Other Factors to Consider
This section explains the other factors health assessors need to consider during the EPC and exposure calculation process before excluding a contaminant from further evaluation.
Before excluding a contaminant from further evaluation, be sure to consider these other factors:
- Community concerns. As mentioned throughout this e-manual, community concerns are important to the PHA process. Therefore, when a community has expressed special concern about a particular contaminant or exposure, whether or not HQs exceed 1 or cancer risks exceed 1.0E-6, you should include this contaminant for evaluation and discussion.
- Specific populations. Although health guidelines and cancer risk values are designed to be protective for most of the population, including sensitive populations and children, they might not apply to all populations of potential interest. For example, subsistence fishers may be exposed at a higher rate than the general population, or people in extremely warm climates may ingest extremely high quantities of water. Account for these factors when estimating site-specific doses. In addition, some people, such as asthmatics or the elderly, might be more sensitive to the effects of a contaminant. When you have special populations, be sure to complete a site-specific scenario in PHAST. In addition, consult with an ATSDR toxicologist to determine whether any of the contaminants detected at your site warrant special attention in light of site exposure conditions (e.g., detected contaminants and demographics).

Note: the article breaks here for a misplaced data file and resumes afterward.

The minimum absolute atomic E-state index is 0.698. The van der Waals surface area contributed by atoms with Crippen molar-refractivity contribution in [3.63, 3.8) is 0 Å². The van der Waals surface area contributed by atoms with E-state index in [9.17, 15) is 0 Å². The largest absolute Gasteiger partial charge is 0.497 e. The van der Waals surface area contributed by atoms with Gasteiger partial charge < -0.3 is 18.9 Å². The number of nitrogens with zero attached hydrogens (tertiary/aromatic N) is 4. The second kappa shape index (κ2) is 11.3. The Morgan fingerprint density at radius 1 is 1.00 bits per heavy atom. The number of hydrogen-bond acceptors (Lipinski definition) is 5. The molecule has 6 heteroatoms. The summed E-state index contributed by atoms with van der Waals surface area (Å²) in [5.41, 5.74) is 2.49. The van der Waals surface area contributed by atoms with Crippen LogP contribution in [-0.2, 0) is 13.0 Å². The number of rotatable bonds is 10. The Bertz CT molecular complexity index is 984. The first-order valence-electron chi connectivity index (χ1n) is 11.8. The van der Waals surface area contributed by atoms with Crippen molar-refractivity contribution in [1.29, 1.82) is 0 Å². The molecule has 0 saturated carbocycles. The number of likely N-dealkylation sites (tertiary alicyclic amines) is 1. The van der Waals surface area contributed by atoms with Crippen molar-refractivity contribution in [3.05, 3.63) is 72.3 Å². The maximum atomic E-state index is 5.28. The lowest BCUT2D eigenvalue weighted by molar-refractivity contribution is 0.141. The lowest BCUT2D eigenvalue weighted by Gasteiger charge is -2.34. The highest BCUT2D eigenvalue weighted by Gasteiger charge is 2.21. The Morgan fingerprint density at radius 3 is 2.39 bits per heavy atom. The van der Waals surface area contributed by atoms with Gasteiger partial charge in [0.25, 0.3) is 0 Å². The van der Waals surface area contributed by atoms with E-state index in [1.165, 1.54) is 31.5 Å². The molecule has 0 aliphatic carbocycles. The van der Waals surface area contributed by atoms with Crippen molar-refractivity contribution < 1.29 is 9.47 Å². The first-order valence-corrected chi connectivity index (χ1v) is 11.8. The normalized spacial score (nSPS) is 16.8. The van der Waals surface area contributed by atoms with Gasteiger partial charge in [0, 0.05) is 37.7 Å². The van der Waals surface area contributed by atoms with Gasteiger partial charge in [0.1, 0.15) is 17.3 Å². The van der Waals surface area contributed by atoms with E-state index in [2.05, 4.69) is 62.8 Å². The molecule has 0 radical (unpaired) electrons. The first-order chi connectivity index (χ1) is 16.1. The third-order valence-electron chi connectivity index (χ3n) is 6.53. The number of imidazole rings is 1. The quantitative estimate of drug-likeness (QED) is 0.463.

- Multiple pathways of exposure. People can be exposed to contaminants found in more than one environmental medium (e.g., in both water and soil). Consider whether contaminants detected in more than one medium could compound potential exposures. Be cautious, however, when assessing chemicals across pathways. Effects are not always additive. Exposure frequencies and absorption rates for a single contaminant can vary by medium and route of exposure.
- Multiple-contaminant exposures. Community members are often concerned about exposure to multiple chemicals. Generally, if detected levels of contaminants are individually below conservative health guidelines and cancer risk levels, exposure to these contaminants collectively is not expected to be of health concern. Even so, you might decide that further evaluation of multiple-contaminant exposures is necessary. Perform further analysis in consultation with a toxicologist, as necessary. Refer to ATSDR’s process for evaluating mixtures in the In-Depth Toxicological Effects Analysis section of this e-manual.
The In-Depth Toxicological Effects Analysis section expands on how you should weigh these factors in your evaluation of site exposures and determining public health implications.